Smith has a won­der­ful econ­omy with words – some of her chap­ters are only one sen­tence long – but it has huge ca­pac­ity to con­vey emo­tion and vul­ner­a­bil­ity. Owen and Lucy have their pain and fragility, as well as their own joy and strength.

Both char­ac­ters are search­ing for a place to call home, when home turns out to not be what they thought it was.

A beau­ti­fully writ­ten book about loss, lone­li­ness, love, con­nec­tion and hope.

SEA OF SHAD­OWS Book one in the Age of Leg­ends tril­ogy by Kel­ley Arm­strong ( Atom, soft­cover, $ 16.99)

THIS book has strongly di­vided its Young Adult read­er­ship, with re­view­ers slam­ming it for be­ing slow and bor­ing, while oth­ers have praised it for great char­ac­ters and in­trigue. I’m on the side of those who en­joyed this first in­stal­ment.

Draw­ing on Ja­panese and other mythol­ogy and cul­ture, Arm­strong tells the story of twin sis­ters, Mo­ria and Ashyn, who as Keeper and Seeker of their vil­lage are charged with pro­tect­ing their people from the rest­less spir­its that in­habit the For­est of the Dead, where the em­pire’s crim­i­nals are ex­iled to die.

But when evil strikes their vil­lage, it strikes harder than any­one could ever have en­vis­aged. Mo­ria and Ashyn race across a ter­ri­fy­ing waste­land that is filled with reawak­ened mon­sters of leg­end to warn the em­peror, but there is even more evil await­ing them at court.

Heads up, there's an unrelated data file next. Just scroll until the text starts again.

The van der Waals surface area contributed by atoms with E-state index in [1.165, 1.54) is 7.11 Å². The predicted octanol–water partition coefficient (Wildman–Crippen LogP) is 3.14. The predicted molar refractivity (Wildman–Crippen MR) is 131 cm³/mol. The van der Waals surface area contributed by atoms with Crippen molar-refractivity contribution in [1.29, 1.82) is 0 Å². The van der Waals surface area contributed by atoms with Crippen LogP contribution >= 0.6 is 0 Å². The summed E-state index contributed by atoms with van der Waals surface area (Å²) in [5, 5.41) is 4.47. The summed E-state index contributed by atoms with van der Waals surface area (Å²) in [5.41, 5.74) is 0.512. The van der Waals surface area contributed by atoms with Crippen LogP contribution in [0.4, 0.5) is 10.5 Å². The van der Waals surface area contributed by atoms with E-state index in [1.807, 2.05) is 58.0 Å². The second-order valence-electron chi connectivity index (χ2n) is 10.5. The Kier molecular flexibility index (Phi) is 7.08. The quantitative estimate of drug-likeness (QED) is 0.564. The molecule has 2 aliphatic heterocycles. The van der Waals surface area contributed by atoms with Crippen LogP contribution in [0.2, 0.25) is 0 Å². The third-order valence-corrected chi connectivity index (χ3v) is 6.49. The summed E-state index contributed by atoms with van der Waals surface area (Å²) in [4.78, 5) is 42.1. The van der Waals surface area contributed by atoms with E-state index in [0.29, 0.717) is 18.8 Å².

The book does re­quire pa­tience but when the ter­ror comes, it is truly dark. Depend­ing on your take on things, Mo­ria is ei­ther an in­fu­ri­at­ing loud­mouth or a feisty war­rior, and Ashyn is ei­ther in­sipid and dull, or filled with quiet re­straint and strength. Their re­spec­tive prospec­tive ro­mances also dif­fer widely in per­son­al­ity.

The ac­tion, when it oc­curs, is ex­cit­ing and the back­ground story of how this so­ci­ety works and how leg­end, spir­its, sor­cery and ev­ery­day life mix to­gether sets ev­ery­thing in place for a re­ally promis­ing fol­low- up.

THE SE­QUIN STAR By Belinda Mur­rell ( Ran­dom House, soft­cover, $ 16.99)

AF­TER her grand­mother suf­fers a ter­ri­ble fall, Claire finds a cheap- look­ing se­quinned star pin among her be­long­ings. Why would her stylish grand­mother own such a thing?

Claire finds the an­swer when she is hit by a cy­clist and wakes up in 1932 in the camp of the Ster­ling Broth­ers Cir­cus.

She is be­friended by cir­cus per­form­ers Rosina and Jem, who ar­range for her to stay with them and help out with the work un­til she can get back to her par­ents, though they have no idea that she is from the year 2014.

The lit­tle group be­friends Kit, a wealthy young man, who vis­its the cir­cus – and Rosina – of­ten. When he is kid­napped, the three teenagers de­cide to find and res­cue him.

This is a most en­joy­able story from Mur­rell, who has writ­ten three other time- slip sto­ries that give up­per pri­mary/ young teen read­ers a glimpse into Aus­tralia’s his­tory.

Here the set­ting is the Great De­pres­sion, and Claire learns much more about her grand­mother’s past life and how she met her grand­fa­ther.